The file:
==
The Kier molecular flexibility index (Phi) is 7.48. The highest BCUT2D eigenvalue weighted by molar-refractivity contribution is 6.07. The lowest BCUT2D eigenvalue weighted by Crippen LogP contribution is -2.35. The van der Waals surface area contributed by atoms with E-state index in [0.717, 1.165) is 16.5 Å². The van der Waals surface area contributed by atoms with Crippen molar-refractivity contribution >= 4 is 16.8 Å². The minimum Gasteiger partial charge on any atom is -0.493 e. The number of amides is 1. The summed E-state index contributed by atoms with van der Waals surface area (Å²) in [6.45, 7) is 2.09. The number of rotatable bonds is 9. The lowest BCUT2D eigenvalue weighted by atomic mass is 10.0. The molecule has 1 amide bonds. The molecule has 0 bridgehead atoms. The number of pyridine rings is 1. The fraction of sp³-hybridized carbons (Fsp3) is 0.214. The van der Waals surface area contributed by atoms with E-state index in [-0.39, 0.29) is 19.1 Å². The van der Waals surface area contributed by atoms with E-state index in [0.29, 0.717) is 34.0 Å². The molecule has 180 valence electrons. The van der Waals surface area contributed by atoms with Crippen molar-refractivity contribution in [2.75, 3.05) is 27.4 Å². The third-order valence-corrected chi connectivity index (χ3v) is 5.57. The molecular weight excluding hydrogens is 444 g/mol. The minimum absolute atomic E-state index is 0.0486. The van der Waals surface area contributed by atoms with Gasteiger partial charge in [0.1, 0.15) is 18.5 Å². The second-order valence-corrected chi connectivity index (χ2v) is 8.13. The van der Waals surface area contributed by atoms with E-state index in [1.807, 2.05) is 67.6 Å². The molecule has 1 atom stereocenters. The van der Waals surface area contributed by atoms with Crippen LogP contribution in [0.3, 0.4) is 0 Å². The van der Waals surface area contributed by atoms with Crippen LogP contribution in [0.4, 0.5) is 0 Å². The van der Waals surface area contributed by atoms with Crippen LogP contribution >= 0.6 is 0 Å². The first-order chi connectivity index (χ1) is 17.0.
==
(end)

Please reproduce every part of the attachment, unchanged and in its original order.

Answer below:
The Kier molecular flexibility index (Phi) is 7.48. The highest BCUT2D eigenvalue weighted by molar-refractivity contribution is 6.07. The lowest BCUT2D eigenvalue weighted by Crippen LogP contribution is -2.35. The van der Waals surface area contributed by atoms with E-state index in [0.717, 1.165) is 16.5 Å². The van der Waals surface area contributed by atoms with Crippen molar-refractivity contribution >= 4 is 16.8 Å². The minimum Gasteiger partial charge on any atom is -0.493 e. The number of amides is 1. The summed E-state index contributed by atoms with van der Waals surface area (Å²) in [6.45, 7) is 2.09. The number of rotatable bonds is 9. The lowest BCUT2D eigenvalue weighted by atomic mass is 10.0. The molecule has 1 amide bonds. The molecule has 0 bridgehead atoms. The number of pyridine rings is 1. The fraction of sp³-hybridized carbons (Fsp3) is 0.214. The van der Waals surface area contributed by atoms with E-state index in [-0.39, 0.29) is 19.1 Å². The van der Waals surface area contributed by atoms with E-state index in [0.29, 0.717) is 34.0 Å². The molecule has 180 valence electrons. The van der Waals surface area contributed by atoms with Crippen molar-refractivity contribution in [2.75, 3.05) is 27.4 Å². The third-order valence-corrected chi connectivity index (χ3v) is 5.57. The molecular weight excluding hydrogens is 444 g/mol. The minimum absolute atomic E-state index is 0.0486. The van der Waals surface area contributed by atoms with Gasteiger partial charge in [0.1, 0.15) is 18.5 Å². The second-order valence-corrected chi connectivity index (χ2v) is 8.13. The van der Waals surface area contributed by atoms with E-state index in [1.807, 2.05) is 67.6 Å². The molecule has 1 atom stereocenters. The van der Waals surface area contributed by atoms with Crippen LogP contribution in [0.3, 0.4) is 0 Å². The van der Waals surface area contributed by atoms with Crippen LogP contribution in [0.4, 0.5) is 0 Å². The van der Waals surface area contributed by atoms with Crippen LogP contribution >= 0.6 is 0 Å². The first-order chi connectivity index (χ1) is 17.0.